Glossary of Photography Terms
Want to know more about apertures and f-stops, shutter speeds, understanding depth of field and how you can use them to take better pictures? In this section many of the digital photography terms you’ll encounter are explained in detail.
To create effective images, photographers must not only develop creative skills, they also need to master the technical side of photography.
Many of the commonly used terms of digital photography are listed below and briefly defined. Linked items will take you to a more detailed article on the topic.
Apertures and f-Stops : An aperture is a hole that lets a controlled amount of light reach the camera’s image sensor during exposure. The aperture size is measured in f-stops.
Shutter Speed : A shutter controls the time of an exposure. The shutter speed controls the exact length of time that the image sensor is exposed to the light coming into the camera.
Digital Camera ISO : The ISO (International Standards Organization) number on your digital camera refers to the image sensor’s sensitivity to light. Your camera has ISO settings like 100, 200, 400, 800, 1600, etc. Changing the ISO setting from 100 to 200 means you have doubled the sensitivity, so a faster shutter speed and/or smaller f-stop can be used.
Lens Focal Length : Focal length is a term that refers to the optical length of a lens. It is the distance, measured in millimeters (mm), from the optical center of the lens to the image sensor or film plane.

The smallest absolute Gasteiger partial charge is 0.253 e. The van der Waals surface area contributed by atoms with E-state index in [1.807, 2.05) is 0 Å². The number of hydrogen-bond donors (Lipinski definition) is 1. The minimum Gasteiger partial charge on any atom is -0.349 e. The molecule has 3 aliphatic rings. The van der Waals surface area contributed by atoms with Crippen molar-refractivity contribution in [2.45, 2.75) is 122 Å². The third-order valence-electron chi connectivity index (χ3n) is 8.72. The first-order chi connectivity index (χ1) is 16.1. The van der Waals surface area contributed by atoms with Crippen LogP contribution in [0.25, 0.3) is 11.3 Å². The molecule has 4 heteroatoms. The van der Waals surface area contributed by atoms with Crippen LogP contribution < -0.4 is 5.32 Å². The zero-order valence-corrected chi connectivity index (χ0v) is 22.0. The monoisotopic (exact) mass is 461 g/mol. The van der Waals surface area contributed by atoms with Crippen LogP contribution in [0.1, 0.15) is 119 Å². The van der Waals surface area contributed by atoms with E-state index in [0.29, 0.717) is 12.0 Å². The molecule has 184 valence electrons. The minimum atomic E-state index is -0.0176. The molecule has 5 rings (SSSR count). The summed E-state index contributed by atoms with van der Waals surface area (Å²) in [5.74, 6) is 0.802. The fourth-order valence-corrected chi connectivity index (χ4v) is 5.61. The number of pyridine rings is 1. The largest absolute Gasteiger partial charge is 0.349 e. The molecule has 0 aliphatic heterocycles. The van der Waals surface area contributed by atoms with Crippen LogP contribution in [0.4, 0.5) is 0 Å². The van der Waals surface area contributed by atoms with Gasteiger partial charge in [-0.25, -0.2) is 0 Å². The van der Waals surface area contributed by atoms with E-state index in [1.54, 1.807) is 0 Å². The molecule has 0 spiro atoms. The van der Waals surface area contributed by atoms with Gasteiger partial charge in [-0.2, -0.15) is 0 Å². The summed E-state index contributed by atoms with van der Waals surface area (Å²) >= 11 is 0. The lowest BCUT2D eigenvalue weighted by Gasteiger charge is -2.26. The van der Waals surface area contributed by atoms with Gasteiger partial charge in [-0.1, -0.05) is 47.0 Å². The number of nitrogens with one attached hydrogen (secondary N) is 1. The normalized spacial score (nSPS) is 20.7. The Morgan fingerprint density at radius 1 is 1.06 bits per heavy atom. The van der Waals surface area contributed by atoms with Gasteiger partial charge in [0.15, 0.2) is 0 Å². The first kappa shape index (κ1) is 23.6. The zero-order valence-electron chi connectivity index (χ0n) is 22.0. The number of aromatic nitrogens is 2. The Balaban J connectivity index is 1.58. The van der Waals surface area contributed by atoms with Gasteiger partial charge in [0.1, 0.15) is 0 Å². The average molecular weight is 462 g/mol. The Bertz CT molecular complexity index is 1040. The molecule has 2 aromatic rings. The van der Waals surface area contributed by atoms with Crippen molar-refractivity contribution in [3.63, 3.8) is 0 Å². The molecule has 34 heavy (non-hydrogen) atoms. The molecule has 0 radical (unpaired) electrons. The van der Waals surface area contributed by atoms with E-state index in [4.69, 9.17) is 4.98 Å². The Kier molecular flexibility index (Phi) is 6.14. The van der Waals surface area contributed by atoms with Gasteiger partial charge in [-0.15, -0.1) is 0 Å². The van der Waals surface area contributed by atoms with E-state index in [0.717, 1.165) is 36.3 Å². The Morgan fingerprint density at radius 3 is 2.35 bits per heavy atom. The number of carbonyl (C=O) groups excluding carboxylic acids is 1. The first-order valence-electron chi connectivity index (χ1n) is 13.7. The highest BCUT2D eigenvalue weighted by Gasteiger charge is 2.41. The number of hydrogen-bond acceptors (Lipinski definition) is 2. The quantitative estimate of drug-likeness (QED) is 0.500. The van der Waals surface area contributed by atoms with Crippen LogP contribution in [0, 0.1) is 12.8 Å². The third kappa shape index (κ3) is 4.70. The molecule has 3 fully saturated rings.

Depth of Field : Depth of field is that area of an image that is considered acceptably sharp … in other words it appears to be ‘in focus’. The two primary factors that affect DOF are: the distance from the lens to the subject and the f-stop being used.
White Balance : The white balance feature on digital cameras is designed to correct for different kinds of light, such as sunlight, shade, indoor light, etc. Each of these types of light have different variations of color temperature and the camera must correct for this.
Image Sensor : The image sensor in a digital camera is a device that captures light (photons) and converts them into electric signals (electrons). Digital cameras typically have either a CCD image sensor or a CMOS sensor.
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